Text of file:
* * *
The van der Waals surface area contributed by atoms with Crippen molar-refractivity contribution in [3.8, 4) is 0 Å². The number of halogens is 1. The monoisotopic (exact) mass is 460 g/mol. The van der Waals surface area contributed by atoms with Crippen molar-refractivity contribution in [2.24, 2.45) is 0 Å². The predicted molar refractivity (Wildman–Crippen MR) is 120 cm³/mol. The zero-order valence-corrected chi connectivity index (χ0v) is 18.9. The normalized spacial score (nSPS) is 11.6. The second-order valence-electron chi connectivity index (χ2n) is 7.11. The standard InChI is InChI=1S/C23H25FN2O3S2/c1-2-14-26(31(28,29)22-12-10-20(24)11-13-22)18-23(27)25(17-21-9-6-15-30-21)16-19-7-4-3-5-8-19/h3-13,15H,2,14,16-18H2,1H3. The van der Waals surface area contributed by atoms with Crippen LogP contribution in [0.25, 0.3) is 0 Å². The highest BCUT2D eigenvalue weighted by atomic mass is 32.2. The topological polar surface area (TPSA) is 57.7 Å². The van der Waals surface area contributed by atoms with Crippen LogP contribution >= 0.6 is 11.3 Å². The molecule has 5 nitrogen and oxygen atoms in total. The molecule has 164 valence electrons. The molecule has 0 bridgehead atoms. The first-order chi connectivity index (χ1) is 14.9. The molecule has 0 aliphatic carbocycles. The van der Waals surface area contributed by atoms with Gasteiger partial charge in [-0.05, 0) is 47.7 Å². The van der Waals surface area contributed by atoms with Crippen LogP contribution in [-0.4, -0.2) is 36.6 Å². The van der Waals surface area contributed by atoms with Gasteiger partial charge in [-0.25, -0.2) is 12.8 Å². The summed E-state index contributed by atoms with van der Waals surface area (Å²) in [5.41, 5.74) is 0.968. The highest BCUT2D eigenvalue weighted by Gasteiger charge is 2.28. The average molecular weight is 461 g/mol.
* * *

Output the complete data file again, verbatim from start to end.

The van der Waals surface area contributed by atoms with Crippen molar-refractivity contribution in [3.8, 4) is 0 Å². The number of halogens is 1. The monoisotopic (exact) mass is 460 g/mol. The van der Waals surface area contributed by atoms with Crippen molar-refractivity contribution in [2.24, 2.45) is 0 Å². The predicted molar refractivity (Wildman–Crippen MR) is 120 cm³/mol. The zero-order valence-corrected chi connectivity index (χ0v) is 18.9. The normalized spacial score (nSPS) is 11.6. The second-order valence-electron chi connectivity index (χ2n) is 7.11. The standard InChI is InChI=1S/C23H25FN2O3S2/c1-2-14-26(31(28,29)22-12-10-20(24)11-13-22)18-23(27)25(17-21-9-6-15-30-21)16-19-7-4-3-5-8-19/h3-13,15H,2,14,16-18H2,1H3. The van der Waals surface area contributed by atoms with Crippen LogP contribution in [0.25, 0.3) is 0 Å². The highest BCUT2D eigenvalue weighted by atomic mass is 32.2. The topological polar surface area (TPSA) is 57.7 Å². The van der Waals surface area contributed by atoms with Crippen LogP contribution >= 0.6 is 11.3 Å². The molecule has 5 nitrogen and oxygen atoms in total. The molecule has 164 valence electrons. The molecule has 0 bridgehead atoms. The first-order chi connectivity index (χ1) is 14.9. The molecule has 0 aliphatic carbocycles. The van der Waals surface area contributed by atoms with Gasteiger partial charge in [-0.05, 0) is 47.7 Å². The van der Waals surface area contributed by atoms with Crippen LogP contribution in [-0.4, -0.2) is 36.6 Å². The van der Waals surface area contributed by atoms with Gasteiger partial charge in [-0.25, -0.2) is 12.8 Å². The summed E-state index contributed by atoms with van der Waals surface area (Å²) in [5.41, 5.74) is 0.968. The highest BCUT2D eigenvalue weighted by Gasteiger charge is 2.28. The average molecular weight is 461 g/mol.